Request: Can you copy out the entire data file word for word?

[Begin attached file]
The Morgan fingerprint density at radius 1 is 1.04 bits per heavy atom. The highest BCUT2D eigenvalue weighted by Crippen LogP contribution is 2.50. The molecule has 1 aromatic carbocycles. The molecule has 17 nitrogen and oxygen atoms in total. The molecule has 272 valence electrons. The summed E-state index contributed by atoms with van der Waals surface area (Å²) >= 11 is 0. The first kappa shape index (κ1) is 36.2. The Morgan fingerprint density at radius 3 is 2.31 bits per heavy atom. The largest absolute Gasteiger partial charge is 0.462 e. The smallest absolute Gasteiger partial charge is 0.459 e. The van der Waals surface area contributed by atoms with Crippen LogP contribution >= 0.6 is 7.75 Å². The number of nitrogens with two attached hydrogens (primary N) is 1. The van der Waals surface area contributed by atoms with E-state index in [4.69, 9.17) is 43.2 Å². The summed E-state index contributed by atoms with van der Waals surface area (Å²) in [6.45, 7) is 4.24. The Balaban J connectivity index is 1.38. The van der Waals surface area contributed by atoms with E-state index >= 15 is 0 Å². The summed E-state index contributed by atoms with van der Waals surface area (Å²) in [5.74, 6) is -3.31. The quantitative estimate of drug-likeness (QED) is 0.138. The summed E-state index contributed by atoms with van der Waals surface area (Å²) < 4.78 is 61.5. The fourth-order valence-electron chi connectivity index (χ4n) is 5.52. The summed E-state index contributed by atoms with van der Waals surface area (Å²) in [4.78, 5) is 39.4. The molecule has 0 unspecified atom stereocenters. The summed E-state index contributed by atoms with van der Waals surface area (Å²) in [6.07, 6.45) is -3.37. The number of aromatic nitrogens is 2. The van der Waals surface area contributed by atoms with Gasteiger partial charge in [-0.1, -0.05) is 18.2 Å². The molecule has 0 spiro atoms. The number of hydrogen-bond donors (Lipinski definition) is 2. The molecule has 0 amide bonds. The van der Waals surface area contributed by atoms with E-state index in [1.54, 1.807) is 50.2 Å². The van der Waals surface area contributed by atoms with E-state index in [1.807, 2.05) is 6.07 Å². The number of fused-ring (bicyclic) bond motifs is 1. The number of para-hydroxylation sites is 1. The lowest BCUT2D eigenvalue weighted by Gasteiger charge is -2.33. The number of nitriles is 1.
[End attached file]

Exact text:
The Morgan fingerprint density at radius 1 is 1.04 bits per heavy atom. The highest BCUT2D eigenvalue weighted by Crippen LogP contribution is 2.50. The molecule has 1 aromatic carbocycles. The molecule has 17 nitrogen and oxygen atoms in total. The molecule has 272 valence electrons. The summed E-state index contributed by atoms with van der Waals surface area (Å²) >= 11 is 0. The first kappa shape index (κ1) is 36.2. The Morgan fingerprint density at radius 3 is 2.31 bits per heavy atom. The largest absolute Gasteiger partial charge is 0.462 e. The smallest absolute Gasteiger partial charge is 0.459 e. The van der Waals surface area contributed by atoms with Crippen LogP contribution >= 0.6 is 7.75 Å². The number of nitrogens with two attached hydrogens (primary N) is 1. The van der Waals surface area contributed by atoms with E-state index in [4.69, 9.17) is 43.2 Å². The summed E-state index contributed by atoms with van der Waals surface area (Å²) in [6.45, 7) is 4.24. The Balaban J connectivity index is 1.38. The van der Waals surface area contributed by atoms with E-state index >= 15 is 0 Å². The summed E-state index contributed by atoms with van der Waals surface area (Å²) in [5.74, 6) is -3.31. The quantitative estimate of drug-likeness (QED) is 0.138. The summed E-state index contributed by atoms with van der Waals surface area (Å²) < 4.78 is 61.5. The fourth-order valence-electron chi connectivity index (χ4n) is 5.52. The summed E-state index contributed by atoms with van der Waals surface area (Å²) in [4.78, 5) is 39.4. The molecule has 0 unspecified atom stereocenters. The summed E-state index contributed by atoms with van der Waals surface area (Å²) in [6.07, 6.45) is -3.37. The number of aromatic nitrogens is 2. The van der Waals surface area contributed by atoms with Gasteiger partial charge in [-0.1, -0.05) is 18.2 Å². The molecule has 0 spiro atoms. The number of hydrogen-bond donors (Lipinski definition) is 2. The molecule has 0 amide bonds. The van der Waals surface area contributed by atoms with E-state index in [1.54, 1.807) is 50.2 Å². The van der Waals surface area contributed by atoms with E-state index in [1.807, 2.05) is 6.07 Å². The number of fused-ring (bicyclic) bond motifs is 1. The number of para-hydroxylation sites is 1. The lowest BCUT2D eigenvalue weighted by Gasteiger charge is -2.33. The number of nitriles is 1.